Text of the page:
v.SetString(s.convertString(verb))
case reflect.Slice:
// For now, can only handle (renamed) []byte.
typ := v.Type()
if typ.Elem().Kind() != reflect.Uint8 {
s.errorString("can't scan type: " + val.Type().String())
}
str := s.convertString(verb)
v.Set(reflect.MakeSlice(typ, len(str), len(str)))
for i := 0; i < len(str); i++ {
v.Index(i).SetUint(uint64(str[i]))
}
case reflect.Float32, reflect.Float64:
s.SkipSpace()
s.notEOF()
v.SetFloat(s.convertFloat(s.floatToken(), v.Type().Bits()))
case reflect.Complex64, reflect.Complex128:
v.SetComplex(s.scanComplex(verb, v.Type().Bits()))
default:
s.errorString("can't scan type: " + val.Type().String())
}
}
}
// errorHandler turns local panics into error returns.
func errorHandler(errp *error) {
if e := recover(); e != nil {
if se, ok := e.(scanError); ok { // catch local error
*errp = se.err
} else if eof, ok := e.(error); ok && eof == io.EOF { // out of input
*errp = eof
} else {
panic(e)
}
}
}
// doScan does the real work for scanning without a format string.
func (s *ss) doScan(a []interface{}) (numProcessed int, err error) {
defer errorHandler(&err)
for _, arg := range a {
s.scanOne('v', arg)
numProcessed++
}
// Check for newline (or EOF) if required (Scanln etc.).
if s.nlIsEnd {
for {
r := s.getRune()
if r == '\n' || r == eof {
break
}
if !isSpace(r) {
s.errorString("expected newline")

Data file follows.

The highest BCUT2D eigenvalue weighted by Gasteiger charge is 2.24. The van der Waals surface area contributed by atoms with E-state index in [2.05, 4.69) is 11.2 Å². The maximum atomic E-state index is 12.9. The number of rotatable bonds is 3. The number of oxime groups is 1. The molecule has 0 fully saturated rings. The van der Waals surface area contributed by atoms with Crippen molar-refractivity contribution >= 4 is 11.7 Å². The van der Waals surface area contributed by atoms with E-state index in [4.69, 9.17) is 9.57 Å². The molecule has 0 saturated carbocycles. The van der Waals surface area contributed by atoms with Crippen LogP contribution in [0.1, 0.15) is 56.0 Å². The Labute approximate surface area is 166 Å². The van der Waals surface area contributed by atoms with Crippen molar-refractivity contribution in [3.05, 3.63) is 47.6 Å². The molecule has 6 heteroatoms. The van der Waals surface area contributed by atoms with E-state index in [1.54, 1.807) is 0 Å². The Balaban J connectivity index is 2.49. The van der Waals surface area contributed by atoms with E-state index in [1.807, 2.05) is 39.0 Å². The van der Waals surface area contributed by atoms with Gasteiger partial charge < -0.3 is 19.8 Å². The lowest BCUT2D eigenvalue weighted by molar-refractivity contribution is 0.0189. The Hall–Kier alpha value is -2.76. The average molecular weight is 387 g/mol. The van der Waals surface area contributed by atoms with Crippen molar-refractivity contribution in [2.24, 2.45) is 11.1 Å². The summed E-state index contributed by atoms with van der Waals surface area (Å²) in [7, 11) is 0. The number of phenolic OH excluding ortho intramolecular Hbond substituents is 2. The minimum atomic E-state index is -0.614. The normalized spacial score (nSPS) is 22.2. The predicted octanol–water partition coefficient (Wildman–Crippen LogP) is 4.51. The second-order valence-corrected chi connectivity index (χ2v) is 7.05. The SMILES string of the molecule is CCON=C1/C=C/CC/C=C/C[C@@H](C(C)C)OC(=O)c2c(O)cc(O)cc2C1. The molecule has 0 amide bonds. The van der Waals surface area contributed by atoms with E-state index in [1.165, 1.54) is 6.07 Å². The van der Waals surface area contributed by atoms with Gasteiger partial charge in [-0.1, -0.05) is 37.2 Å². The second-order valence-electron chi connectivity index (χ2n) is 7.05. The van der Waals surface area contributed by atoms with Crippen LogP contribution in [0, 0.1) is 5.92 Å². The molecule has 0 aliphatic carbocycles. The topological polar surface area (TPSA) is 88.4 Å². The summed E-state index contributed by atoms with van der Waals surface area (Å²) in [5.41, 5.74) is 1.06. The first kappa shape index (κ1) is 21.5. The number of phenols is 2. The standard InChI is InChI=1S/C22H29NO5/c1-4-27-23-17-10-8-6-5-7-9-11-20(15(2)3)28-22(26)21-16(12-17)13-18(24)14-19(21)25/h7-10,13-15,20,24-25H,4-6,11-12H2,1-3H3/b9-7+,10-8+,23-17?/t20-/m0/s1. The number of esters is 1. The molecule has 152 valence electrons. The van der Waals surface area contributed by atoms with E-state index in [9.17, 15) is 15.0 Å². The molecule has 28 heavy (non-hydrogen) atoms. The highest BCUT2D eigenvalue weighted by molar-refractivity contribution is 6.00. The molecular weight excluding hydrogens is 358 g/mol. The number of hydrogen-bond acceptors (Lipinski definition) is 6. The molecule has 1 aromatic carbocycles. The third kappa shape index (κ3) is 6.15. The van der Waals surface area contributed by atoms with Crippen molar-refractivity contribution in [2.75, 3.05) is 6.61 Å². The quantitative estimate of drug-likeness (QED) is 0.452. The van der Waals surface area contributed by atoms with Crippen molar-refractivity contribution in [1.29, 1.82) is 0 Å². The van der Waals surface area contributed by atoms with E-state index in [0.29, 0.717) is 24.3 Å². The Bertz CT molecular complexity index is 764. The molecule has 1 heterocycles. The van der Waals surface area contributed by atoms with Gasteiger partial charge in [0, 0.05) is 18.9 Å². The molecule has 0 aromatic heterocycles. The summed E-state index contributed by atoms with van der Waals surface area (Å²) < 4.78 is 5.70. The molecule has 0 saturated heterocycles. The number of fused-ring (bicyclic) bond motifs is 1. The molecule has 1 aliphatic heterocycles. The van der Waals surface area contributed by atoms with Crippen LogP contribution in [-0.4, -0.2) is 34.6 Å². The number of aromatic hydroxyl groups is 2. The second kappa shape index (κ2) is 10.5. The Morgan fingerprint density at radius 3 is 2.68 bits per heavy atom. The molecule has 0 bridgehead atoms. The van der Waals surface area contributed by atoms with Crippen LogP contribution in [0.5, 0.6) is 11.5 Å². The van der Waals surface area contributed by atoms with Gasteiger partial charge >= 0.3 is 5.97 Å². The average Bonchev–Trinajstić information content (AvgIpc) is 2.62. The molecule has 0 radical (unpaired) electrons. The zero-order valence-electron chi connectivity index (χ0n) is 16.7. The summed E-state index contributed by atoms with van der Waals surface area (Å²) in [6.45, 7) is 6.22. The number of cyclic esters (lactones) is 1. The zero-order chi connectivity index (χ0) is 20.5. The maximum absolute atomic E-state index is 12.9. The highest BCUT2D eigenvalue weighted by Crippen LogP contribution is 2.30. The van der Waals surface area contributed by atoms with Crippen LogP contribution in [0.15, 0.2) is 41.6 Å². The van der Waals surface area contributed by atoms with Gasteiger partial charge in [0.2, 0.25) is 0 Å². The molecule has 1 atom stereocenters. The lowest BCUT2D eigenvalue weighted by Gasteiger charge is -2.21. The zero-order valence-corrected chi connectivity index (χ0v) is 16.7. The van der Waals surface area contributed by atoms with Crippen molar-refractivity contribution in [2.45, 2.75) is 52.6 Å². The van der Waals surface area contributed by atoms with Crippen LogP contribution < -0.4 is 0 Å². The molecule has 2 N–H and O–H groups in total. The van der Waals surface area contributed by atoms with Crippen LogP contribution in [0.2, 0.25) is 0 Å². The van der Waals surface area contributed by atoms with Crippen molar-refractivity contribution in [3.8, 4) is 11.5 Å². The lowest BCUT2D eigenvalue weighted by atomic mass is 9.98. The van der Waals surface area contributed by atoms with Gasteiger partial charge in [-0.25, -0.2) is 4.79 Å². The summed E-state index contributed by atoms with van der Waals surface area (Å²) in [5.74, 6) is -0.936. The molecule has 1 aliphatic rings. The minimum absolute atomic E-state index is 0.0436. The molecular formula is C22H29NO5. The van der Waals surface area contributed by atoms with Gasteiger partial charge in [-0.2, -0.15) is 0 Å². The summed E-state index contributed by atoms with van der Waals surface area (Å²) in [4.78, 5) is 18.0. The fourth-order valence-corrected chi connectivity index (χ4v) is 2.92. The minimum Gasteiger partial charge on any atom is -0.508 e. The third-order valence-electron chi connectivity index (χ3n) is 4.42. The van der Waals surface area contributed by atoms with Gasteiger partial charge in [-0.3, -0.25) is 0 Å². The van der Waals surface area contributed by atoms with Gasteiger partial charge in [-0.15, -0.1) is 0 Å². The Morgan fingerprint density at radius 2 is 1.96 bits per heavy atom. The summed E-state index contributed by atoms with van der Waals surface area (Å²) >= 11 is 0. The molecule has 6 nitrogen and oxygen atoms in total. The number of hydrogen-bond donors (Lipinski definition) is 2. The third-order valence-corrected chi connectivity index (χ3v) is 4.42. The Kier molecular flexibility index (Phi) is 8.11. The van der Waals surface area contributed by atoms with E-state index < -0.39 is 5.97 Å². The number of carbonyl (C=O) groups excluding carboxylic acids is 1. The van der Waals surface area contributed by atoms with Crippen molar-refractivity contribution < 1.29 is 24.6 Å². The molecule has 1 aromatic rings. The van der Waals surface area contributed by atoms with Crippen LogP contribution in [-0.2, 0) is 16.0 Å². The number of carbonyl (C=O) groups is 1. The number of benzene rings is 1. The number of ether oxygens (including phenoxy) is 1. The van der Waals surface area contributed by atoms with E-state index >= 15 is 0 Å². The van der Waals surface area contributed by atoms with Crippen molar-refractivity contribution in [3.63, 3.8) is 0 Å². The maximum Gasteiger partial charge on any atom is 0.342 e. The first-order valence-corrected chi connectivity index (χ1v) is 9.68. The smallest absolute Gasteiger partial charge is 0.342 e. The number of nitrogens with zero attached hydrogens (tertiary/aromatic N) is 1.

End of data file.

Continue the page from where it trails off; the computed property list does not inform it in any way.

break
}
}
}
return
}
// advance determines whether the next characters in the input match
// those of the format. It returns the number of bytes (sic) consumed
// in the format. All runs of space characters in either input or
// format behave as a single space. Newlines are special, though:
// newlines in the format must match those in the input and vice versa.
// This routine also handles the %% case. If the return value is zero,
// either format starts with a % (with no following %) or the input
// is empty. If it is negative, the input did not match the string.
func (s *ss) advance(format string) (i int) {
for i < len(format) {
fmtc, w := utf8.DecodeRuneInString(format[i:])
// Space processing.
// In the rest of this comment "space" means spaces other than newline.
// Newline in the format matches input of zero or more spaces and then newline or end-of-input.
// Spaces in the format before the newline are collapsed into the newline.
// Spaces in the format after the newline match zero or more spaces after the corresponding input newline.
// Other spaces in the format match input of one or more spaces or end-of-input.
if isSpace(fmtc) {
newlines := 0